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Rocks bang into each other and become smaller and more rounded
All rainfall is slightly acidic because of the dissolved carbon dioxide. The term acid rainrefers to rain that is extra acidic because of large amounts of dissolved gases such as nitrogen oxides and sulfur oxides. These can make nitric acid and sulfuric acid as well as many others
A substance is reacted with an alkene to form a compound with a single bond between the two formerly double bonded carbon atoms. An example is the decolourisation of bromine
One long single molecule is made from many short chain monomers. All the starting material is incorporated in the final polymer. An addition reaction takes place each time the chain is extended
The mixture of gases which we breathe! Most of the air (almost 4/5) is nitrogen with oxygen making up 1/5 and small amounts of argon (1%) and other gases in even smaller amounts. Carbon dioxide is only present in very small quantities. Water vapour is present in varying amounts depending on where you are in the world
Substances that have been released into the air that are not natural. In the past, people have not been very concerned about waste being put into the atmosphere. Many thought that a tall chimney would remove the problem. Nowadays we are much more careful and take more care to dispose of problem gases, smoke and dusts in a more responsible way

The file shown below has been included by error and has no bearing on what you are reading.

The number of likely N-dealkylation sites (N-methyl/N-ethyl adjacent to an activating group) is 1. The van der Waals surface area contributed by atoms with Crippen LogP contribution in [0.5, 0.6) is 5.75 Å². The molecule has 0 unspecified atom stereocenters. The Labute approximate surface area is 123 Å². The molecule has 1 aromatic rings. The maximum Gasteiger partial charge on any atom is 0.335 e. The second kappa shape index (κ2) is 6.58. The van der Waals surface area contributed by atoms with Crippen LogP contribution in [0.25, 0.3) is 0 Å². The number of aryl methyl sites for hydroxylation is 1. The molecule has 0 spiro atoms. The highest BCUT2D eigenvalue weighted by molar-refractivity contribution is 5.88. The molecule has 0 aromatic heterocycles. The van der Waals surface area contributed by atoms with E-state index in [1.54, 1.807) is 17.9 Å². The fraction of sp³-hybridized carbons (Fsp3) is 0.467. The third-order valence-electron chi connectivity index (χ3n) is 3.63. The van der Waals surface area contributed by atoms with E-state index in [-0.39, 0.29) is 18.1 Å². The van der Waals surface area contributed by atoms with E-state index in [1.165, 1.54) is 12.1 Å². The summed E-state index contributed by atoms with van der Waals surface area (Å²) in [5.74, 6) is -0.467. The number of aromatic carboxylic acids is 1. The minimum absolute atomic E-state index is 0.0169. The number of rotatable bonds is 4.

A hydrocarbon that has only single bonds. It is a saturated hydrocarbon
A mixture of different metals. Bronze, brass, duralumin are some typical examples of alloys
The smallest particle tha can be recognised as being an element. If you break an atom into its smaller pieces (protons, neutrons and electrons) you can no longer identify a particular element
BALANCED CHEMICAL EQUATION
If ever you write a chemical eqaution using symbols it MUST be balanced. That means that there must be the same number of each kind of atom on either side of the equation
An igneous rock which cooled quickly from magma. The rapid cooling (perhaps under water) caused it to have small crystals
A substance that will neutralise an acid is called a base. When an acid reacts with a base, a salt and water is formed. If a base is soluble in water, it is called an alkali
Rocks can be broken down in many ways. Biological weathering is the breakdown of rocks by biological action. A good example is where the roots of plants growing in cracks in rocks causes them to split
When boiling, a liquid is evaporating as fast as it can. If you look at a boiling liquid (careful!) you will see that it is forming bubbles in the body of the liquid
This is the maximum temperature a liquid can achieve. For water, the boiling point is 100oC (at standard atmospheric pressure). Pure liquids have a single steady boiling point
BOILING POINT RANGE
In the fractional distillation of crude oil, the substances are collected in groups (fractions) according to their boiling point range
- There are three main kinds of bonds at GCSE level.
- An ionic bond holds two ions (of opposite charge) together by electrostatic attraction. Ionic bonding occurs between a metal and a non-metal. A good example is sodium chloride.
- A covalent bond uses a shared pair of electrons to hold two atoms together. This usually occurs between two non-metal atoms. There are covalent bonds between the atoms in ammonia.
- A metallic bond is formed by a delocalised sea of electrons surrounding the very tightly packed metal atoms.
A solution of sodium chloride (common salt) in water is called brine
A bubble contains a gas. Bubbles in a liquid when it is boiling contain the vapour of that liquid. Bubbles of gas can be formed during a chemical reaction
It was believed to be an ash-like substance which is left when the phlogiston leaves a metal. Although we now believe that metals form metal oxides when they burn, we no longer believe the phlogiston theory
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